You are the leader of a Mayan tribe in a race against time. You must gather resources, build mighty structures and collect crystal skulls to please the gods before the calendar ends!
Alternatively you place wooden cylinders on gears which move around to give you small wooden cubes, plastic skulls and cardboard buildings.
This game is primarily an abstract puzzle of which the theme is mostly present in the artwork. It is a pretty typical euro game in that sense.
How many players?
2-4. I have mostly played it with 2 but I think it works equally well with 3 or 4 due to the placement of dummy workers at lower player counts. The only thing that doesn't scale in the game is the number of crystal skulls. With 4 players these may be harder to come by if everyone tries to get a lot of skulls.
Each turn you have 2 options. You can put workers on a gear or you can take them off. This sounds quite simple but it is not because the longer workers are on a gear the better reward you will get. So you will want to leave them all on the gears until they reach the end of the wheel however you have to do something each turn. So you need to plan out a sequence of plays. To be good at this game you need to be able to plan several moves ahead.
This game does not have much luck to it. The only thing that is random in the game is the starting wealth tiles. However luck is even mitigated here in that you get 4 tiles and choose 2. Overall I think the starting tiles are pretty well balanced considering how many of them there are. I would need to play and record a lot more games to see if some of them give a better advantage. Even still this advantage depends on which buildings are in play at the time.
Overall I would say this game is very strategy based.
Tzolk'in has a high replayability due to having the different starting tiles, different buildings being available and lots of different strategies to attempt. The time for the game is quite short so you can only achieve a small portion of the game in any one play through. That being said I don't think it is infinitely replayable. This is not the sort of game you could play every week for years on end. This is more a game that you play every now and then and havea lot of fun in doing so.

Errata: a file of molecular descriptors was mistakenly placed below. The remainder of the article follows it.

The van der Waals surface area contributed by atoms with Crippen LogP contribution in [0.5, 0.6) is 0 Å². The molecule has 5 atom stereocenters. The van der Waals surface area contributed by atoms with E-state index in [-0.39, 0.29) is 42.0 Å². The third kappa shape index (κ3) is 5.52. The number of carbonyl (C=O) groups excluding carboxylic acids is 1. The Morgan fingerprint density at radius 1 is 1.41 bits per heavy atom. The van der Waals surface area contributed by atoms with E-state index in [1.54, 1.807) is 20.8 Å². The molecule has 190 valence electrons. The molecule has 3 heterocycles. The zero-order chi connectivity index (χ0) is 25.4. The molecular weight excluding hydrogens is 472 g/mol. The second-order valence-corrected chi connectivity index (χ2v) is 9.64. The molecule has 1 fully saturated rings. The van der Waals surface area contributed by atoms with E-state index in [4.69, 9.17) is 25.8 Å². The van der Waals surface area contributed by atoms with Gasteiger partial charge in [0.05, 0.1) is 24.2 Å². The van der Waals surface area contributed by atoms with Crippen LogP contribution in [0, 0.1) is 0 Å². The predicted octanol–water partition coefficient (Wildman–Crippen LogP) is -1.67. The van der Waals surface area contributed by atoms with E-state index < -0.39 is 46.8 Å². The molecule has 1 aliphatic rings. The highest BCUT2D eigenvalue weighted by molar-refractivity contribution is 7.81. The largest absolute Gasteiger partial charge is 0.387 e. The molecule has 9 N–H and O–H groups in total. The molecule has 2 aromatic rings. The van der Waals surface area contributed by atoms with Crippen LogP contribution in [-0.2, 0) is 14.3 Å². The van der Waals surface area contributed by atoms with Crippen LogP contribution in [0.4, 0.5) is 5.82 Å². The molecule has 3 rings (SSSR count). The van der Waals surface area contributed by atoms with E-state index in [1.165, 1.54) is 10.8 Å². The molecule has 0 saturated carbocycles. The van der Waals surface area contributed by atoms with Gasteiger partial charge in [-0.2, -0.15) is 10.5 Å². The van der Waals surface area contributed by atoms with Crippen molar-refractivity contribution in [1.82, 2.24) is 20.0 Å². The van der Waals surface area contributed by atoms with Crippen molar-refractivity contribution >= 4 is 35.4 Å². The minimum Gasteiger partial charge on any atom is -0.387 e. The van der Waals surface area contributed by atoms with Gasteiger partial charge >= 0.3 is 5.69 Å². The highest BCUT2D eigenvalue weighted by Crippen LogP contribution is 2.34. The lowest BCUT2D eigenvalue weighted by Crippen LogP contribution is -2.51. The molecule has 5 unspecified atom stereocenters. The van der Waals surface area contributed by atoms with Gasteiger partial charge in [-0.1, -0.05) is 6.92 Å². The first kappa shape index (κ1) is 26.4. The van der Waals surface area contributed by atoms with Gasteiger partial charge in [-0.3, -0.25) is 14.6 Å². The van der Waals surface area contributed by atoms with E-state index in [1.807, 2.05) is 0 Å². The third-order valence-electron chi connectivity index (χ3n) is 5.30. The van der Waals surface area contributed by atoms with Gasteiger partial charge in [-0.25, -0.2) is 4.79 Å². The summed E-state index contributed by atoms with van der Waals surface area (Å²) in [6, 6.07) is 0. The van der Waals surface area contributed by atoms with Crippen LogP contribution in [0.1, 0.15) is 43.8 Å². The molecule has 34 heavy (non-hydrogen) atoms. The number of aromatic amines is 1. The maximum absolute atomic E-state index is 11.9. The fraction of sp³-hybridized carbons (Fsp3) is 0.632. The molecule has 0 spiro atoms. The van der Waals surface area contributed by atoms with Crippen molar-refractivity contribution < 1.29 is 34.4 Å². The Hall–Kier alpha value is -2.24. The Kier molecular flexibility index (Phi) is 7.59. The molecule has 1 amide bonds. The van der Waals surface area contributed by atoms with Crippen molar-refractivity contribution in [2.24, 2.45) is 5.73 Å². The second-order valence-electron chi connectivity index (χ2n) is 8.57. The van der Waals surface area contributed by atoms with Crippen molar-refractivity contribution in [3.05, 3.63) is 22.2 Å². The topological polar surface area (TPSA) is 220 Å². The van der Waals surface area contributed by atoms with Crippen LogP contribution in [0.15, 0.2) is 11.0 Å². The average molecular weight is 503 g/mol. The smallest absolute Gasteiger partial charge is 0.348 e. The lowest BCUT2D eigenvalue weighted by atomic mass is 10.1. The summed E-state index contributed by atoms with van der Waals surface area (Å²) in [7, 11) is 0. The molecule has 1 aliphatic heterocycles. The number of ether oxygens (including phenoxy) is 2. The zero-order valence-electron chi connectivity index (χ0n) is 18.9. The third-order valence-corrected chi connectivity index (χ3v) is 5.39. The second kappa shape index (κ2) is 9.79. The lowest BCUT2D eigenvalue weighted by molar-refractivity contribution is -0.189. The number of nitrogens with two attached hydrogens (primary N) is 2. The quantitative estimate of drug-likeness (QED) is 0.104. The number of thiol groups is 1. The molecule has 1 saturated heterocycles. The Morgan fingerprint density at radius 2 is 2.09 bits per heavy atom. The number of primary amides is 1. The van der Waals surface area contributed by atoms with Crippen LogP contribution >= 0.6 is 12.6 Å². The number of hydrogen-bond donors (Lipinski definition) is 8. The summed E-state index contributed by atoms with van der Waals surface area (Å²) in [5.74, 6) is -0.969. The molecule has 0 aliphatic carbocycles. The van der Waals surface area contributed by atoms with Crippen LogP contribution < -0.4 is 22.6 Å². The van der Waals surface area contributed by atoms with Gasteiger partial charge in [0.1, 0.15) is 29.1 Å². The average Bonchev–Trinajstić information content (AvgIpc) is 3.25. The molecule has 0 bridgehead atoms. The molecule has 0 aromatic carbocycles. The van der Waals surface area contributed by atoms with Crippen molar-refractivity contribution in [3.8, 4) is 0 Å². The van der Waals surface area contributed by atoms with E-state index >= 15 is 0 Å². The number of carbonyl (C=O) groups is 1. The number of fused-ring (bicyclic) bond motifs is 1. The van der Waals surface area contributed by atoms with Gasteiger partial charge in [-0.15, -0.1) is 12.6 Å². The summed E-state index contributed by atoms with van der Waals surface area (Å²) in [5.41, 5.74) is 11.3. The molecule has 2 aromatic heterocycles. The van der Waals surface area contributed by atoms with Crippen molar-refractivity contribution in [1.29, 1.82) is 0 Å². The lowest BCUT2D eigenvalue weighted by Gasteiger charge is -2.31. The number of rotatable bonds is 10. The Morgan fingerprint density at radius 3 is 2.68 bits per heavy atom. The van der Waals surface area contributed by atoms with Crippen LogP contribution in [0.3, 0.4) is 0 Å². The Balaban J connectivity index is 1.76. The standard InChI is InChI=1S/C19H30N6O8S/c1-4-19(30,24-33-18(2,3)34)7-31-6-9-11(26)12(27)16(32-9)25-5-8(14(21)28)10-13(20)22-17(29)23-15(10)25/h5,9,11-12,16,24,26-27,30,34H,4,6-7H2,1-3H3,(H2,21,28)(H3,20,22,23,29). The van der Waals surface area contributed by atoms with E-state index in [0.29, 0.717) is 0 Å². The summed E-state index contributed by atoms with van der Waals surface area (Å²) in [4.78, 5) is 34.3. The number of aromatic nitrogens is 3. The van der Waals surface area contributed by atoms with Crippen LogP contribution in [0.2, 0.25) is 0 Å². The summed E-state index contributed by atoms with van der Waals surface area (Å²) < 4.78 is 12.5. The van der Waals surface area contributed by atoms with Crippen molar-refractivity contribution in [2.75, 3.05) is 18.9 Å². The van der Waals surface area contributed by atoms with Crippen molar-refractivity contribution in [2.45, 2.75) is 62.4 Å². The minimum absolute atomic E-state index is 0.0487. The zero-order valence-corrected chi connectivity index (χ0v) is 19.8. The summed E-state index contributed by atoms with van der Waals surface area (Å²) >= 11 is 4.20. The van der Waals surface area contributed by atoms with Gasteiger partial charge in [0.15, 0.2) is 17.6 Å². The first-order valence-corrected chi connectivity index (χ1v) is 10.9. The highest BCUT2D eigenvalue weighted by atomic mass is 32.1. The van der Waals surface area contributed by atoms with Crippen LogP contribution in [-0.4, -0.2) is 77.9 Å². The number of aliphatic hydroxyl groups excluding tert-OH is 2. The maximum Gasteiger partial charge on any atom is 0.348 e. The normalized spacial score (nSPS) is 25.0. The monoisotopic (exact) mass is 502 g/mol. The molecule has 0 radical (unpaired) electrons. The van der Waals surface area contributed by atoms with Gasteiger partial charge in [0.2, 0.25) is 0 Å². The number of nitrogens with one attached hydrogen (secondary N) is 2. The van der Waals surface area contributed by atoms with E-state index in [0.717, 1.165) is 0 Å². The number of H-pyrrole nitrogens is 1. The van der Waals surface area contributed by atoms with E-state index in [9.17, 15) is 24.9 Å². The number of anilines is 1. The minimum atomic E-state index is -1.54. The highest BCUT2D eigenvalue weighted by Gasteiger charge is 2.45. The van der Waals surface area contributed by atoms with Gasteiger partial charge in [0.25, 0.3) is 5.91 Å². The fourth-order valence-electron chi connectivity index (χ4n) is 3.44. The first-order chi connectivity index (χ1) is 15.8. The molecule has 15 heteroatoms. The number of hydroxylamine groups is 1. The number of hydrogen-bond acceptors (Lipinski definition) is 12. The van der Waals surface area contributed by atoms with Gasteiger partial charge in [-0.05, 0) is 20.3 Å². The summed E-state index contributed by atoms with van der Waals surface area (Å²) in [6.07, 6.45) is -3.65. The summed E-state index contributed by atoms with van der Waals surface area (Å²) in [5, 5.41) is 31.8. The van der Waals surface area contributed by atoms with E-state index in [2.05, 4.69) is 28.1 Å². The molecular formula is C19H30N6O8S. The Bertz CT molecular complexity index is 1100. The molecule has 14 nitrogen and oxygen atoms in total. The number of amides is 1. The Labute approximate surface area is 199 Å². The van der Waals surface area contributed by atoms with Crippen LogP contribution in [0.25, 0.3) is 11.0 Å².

There is no direct interaction in this game. Unfortunately you can't capture opponent workers and sacrifice them instead. There is a reasonable amount of indirect interaction though. In placing your workers (and skulls) you will block your opponents from being able to place there. This helps promote everyone taking a different approach and not using the same strategy.
Path to Victory
I have not played this enough times to know if there is an unbeatable strategy. I have won the game using several different approaches which i think is a good sign.
This is possibly the most complex game I own for a couple of reasons.
-Lots of iconography. The board is full of symbols and for a new player to understand them all takes time. It will take a couple of games for them to really feel comfortable with the core game concepts.
-Foresight. You have to think a couple of moves ahead otherwise you will end up going I need to put this worker on this turn and take this worker off this turn and I can't do both. Or even worse realising you need 12 corn to feed your workers next turn and not having any corn at all.
-Time. Every game I have played has felt really short. I have only just started to get my engine working and the game is over. This is even worse in your first game. You can get to the end of the game and have achieved literally nothing.
-Lots of options. While you only have to choose between putting workers on and taking workers off there are 30 odd different available actions to choose from when you take the worker off. Which one should you go for first? It is a bit intimidating when you don't even know what any of the funny symbols mean.
I think most people can get to grips with this game but it will just take a couple of games and in that time there is a decent chance they will throw their hands in the air and refuse to play it anymore unfortunately.
Upsides -Mayan theme is undeniably cool -Gear mechanism looks and feels awesome and gives a sense of impending doom -Game makes for a very challenging puzzle -Rules are clear and easy to follow
Downsides -This game is a brain burner and not suitable for casual play -Feels like it ends a bit prematurely (i.e Possible for everyone to get to the end and have not built anything, researched anything or moved up any temples and scored few points) -No combat or violence may make the game less entertaining for some
You should buy this game if -You love puzzles -You like Mayan culture but are not pedantic on whether it is an accurate historical reflection -You dislike direct confrontation -You enjoy removing a wooden cylinder and picking up a selection of wooden cubes to represent chopping down trees and then using those wooden cubes to build a cardboard building which gives you plastic crystal skull that you can then use to gain favour with Chaac.
I briefly owned this game. But I hate the timing puzzle in this game. It's not that I can't do it, but I don't find it enjoyable. I likewise hate video game puzzles that rely on timing and aligning multiple moving pieces to line up at the correct time. To me, the fun part of the puzzle is finding the solution, not trying to time it properly.
Too often in this game I got to the last couple turns and realized I wasn't going to be able to do what I wanted. I found it very unsatisfying. I don't mind planning ahead, but I don't like it when you get punished severely if you don't do it just right.
Having said that, it's the only thing about the game I don't like. So while I don't own it anymore, I would play it if someone asked me to. I just know I'm going to screw up terribly.